Tiered fees were introduced to replace the previous flat rate of $2,500.
The Oklahoma state Supreme Court passed on a chance to rule on the legality of a 2022 bill approved by the state legislature that dramatically raises many medical marijuana business permit fees.
The high court instead sent the case back down to a lower district court, The Oklahoman reported this week.
The lawsuit that challenged the bill was filed in June after House Bill 2179 – the measure that raised fees – went into effect, and the state Supreme Court heard arguments on the case in early August.
The bill increased the license fee to up to $10,000 for dispensaries, based on annual sales; $20,000 for processors; and established tiered fees for cultivators, with the largest being subject to annual $50,000 license fees, The Oklahoman reported. Previously licenses required a flat fee of $2,500.
Industry opponents argued that the bill was tantamount to an illegal tax hike, but the state argued the fees were a necessary source of revenue to pay for industry oversight.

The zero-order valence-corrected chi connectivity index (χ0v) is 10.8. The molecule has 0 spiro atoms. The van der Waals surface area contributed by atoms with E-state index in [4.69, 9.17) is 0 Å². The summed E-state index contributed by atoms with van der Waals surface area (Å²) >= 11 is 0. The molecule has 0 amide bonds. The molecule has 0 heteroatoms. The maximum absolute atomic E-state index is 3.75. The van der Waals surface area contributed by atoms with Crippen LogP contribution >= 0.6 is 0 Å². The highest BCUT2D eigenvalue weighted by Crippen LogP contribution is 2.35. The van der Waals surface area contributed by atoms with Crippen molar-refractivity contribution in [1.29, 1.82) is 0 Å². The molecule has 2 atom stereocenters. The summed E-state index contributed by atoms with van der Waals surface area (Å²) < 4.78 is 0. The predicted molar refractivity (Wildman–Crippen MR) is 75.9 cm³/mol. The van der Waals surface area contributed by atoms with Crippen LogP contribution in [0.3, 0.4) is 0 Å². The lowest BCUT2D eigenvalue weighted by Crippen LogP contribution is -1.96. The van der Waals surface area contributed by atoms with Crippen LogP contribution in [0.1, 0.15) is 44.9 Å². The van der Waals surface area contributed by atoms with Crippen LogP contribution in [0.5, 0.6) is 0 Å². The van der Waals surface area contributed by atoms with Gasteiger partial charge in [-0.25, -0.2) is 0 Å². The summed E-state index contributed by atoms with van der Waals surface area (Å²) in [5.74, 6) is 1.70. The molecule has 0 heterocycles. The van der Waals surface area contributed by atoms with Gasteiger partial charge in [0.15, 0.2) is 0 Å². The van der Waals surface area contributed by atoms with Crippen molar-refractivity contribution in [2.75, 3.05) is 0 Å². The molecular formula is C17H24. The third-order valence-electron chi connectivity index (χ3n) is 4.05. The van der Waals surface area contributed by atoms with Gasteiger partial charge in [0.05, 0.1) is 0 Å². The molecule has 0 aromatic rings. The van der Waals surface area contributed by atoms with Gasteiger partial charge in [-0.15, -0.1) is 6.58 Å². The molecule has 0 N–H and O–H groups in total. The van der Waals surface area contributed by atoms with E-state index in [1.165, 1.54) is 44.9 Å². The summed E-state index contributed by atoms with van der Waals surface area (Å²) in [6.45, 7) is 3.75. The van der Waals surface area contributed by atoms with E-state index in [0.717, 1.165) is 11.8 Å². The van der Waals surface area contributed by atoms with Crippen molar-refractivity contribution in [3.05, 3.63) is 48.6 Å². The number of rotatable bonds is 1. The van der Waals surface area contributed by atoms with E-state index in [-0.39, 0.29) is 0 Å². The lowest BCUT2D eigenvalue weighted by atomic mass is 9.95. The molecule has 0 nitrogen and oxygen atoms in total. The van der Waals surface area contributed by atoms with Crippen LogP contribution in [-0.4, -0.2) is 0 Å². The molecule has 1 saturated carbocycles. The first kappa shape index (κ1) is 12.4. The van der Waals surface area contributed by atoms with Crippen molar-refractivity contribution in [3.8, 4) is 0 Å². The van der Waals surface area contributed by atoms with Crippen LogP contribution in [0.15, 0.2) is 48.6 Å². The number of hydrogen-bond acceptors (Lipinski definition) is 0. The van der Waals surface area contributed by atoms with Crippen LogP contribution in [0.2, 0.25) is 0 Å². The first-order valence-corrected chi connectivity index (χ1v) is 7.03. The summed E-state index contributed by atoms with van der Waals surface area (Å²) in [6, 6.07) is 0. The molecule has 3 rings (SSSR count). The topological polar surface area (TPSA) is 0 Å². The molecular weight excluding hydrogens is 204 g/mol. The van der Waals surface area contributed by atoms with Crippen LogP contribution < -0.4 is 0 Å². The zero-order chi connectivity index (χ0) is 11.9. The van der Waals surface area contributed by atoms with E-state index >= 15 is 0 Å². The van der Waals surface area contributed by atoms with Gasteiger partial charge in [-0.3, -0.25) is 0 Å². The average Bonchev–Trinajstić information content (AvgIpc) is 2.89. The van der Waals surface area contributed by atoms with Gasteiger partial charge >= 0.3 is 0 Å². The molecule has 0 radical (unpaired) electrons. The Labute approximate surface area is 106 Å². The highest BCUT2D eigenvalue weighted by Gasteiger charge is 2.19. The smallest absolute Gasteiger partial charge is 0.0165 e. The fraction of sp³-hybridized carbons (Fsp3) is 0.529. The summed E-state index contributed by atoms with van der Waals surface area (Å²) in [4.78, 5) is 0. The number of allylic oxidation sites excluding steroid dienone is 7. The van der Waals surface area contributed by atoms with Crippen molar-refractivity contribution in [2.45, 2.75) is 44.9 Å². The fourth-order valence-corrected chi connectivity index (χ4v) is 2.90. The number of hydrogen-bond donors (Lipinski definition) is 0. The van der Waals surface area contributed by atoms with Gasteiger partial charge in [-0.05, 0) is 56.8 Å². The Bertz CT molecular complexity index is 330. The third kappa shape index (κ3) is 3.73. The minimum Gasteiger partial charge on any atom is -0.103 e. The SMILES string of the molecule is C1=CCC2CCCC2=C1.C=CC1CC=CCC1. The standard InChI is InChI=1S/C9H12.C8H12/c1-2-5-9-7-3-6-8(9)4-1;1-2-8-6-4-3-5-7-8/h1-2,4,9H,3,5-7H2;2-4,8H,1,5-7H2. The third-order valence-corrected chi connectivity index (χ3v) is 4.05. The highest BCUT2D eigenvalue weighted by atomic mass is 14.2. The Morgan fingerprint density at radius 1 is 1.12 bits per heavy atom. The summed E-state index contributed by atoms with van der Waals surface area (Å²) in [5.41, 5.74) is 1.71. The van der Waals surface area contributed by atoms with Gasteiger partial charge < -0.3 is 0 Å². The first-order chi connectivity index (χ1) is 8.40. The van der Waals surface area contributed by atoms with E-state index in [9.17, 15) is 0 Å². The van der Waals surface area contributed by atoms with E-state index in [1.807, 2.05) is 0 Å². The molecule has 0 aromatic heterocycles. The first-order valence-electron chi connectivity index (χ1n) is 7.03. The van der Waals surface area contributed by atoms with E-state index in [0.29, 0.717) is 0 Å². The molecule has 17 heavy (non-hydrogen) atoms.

“It is likely that the vast majority of marijuana businesses will not see an increase in fees — and especially not an increase that large,” the state’s attorney in the case argued, The Oklahoman reported. “The only growers, processors, and dispensaries that will see increases are those that produce a disproportionately large amount of marijuana. Those businesses place greater strains on (regulators).”
The fee increase is expected to cost the Oklahoma cannabis industry $75 million-$125 million, Jed Green, part of the trade group Oklahomans for Responsible Cannabis Action, previously estimated to Green Market Report.
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